Wisconsin's Homeless Population Has Grown, And Not Just In Cities

Primary Methods For Counting Homeless People Have Blind Spots
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Ron Abfalter (CC BY-NC-ND 2.0)

Counting homeless people in campsites is one obstacle to tracking this population.

Madison might be at the center of Wisconsin's loudest discussion about homelessness right now, but the problem extends far beyond the state's capital city. In fact, the majority of the state's homeless people documented in a 2015 federal report were outside the Madison and Milwaukee areas.

The U.S. Department of Housing and Urban Development counted 6,057 homeless people in Wisconsin in 2015. Of those, 1,521 were in Milwaukee County and 771 were in Dane County (Madison). These numbers are from from definitive, though.

These figures indicate that Milwaukee and Dane counties host a disproportionately high percentage of the Wisconsin's homeless population, but volunteer counters still found another 3,765 people elsewhere around the state. Mid-size cities in Wisconsin account for some of those individuals, as a La Crosse church's recent struggle to serve homeless residents demonstrates, but the issue also extends beyond these communities.

Millie Rounsville, CEO of the Superior-based Northwest Wisconsin Community Services Agency, said the perception of homelessness as just an urban problem ignores its very real presence in rural areas of the state. In northwestern Wisconsin, her organization often finds more people in rural Ashland and Bayfield counties than they do within the city of Superior. Superior's homeless shelters are routinely full, she noted, which means they're not much help to people in nearby rural areas.

"That's kind of been one of our pet peeves, is people assume in our communities that we don't have a homeless problem because you don't see shopping carts like in the big cities, or that it's too cold, and that's not the case," Rounsville said.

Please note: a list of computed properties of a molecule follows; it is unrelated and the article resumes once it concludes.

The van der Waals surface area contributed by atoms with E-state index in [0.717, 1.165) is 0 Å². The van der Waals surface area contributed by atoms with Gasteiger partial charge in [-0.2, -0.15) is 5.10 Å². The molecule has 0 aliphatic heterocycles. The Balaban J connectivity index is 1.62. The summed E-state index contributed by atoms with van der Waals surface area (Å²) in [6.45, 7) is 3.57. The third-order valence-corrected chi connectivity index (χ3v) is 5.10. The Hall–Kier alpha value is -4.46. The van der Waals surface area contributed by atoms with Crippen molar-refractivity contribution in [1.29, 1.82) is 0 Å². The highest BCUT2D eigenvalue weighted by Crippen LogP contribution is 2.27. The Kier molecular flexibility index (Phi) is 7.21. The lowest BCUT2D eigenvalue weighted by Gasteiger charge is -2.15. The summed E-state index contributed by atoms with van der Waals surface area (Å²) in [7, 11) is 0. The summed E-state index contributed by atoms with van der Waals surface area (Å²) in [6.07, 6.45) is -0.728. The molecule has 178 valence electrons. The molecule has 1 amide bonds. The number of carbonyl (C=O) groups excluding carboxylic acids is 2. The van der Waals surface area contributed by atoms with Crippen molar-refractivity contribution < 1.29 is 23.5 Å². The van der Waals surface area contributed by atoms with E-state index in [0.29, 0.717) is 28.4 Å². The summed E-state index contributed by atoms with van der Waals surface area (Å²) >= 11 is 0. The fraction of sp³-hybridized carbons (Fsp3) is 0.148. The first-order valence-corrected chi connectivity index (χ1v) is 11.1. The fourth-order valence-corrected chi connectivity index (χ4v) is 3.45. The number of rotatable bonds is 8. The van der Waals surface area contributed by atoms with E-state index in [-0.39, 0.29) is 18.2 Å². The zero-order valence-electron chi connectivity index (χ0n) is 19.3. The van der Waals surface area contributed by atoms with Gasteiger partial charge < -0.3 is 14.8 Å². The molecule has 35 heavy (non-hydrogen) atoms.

The Northwest Wisconsin Community Services Agency is one of hundreds of non-profits around the U.S. that will dispatch volunteers at the end of July for a "point-in-time" count of people living in public spaces and homeless shelters. These counts, conducted twice annually, supply the raw data for HUD's statistics on homelessness.

Given the transitory nature of homelessness, counting people without permanent homes in a consistent and reliable way is difficult. It's fairly easy to count people staying in shelters, or people who've had contact with an organization serving the homeless. But volunteers canvassing streets and other public places can't get to every spot where homeless people might be settling down or gathering, especially if winter weather is making it hard to get around.

"It depends how many volunteers you have to go and count, the weather that night, are the volunteers willing to go and count under bridges?" said Joe Volk of the Wisconsin Coalition Against Homelessness.

Additionally, many homeless people, especially families, might be temporarily staying in a friend or family member's home, or staying in a hotel room (some organizations provide vouchers for homeless clients). Volk said the point-in-time count misses these people almost entirely. Rounsville added that these counts include some, but far from all, people who've been displaced by domestic violence.

Counting homeless people in rural areas presents its own challenges. For instance, Rounsville sends her counters to campsites in northwest Wisconsin.

"It's a little harder to do campsites, because you're trying to figure out who's homeless and who's just camping," she said. Rounsville added that July's flooding in northwestern Wisconsin, and the road damage it has caused, will likely complicate the summer counting process.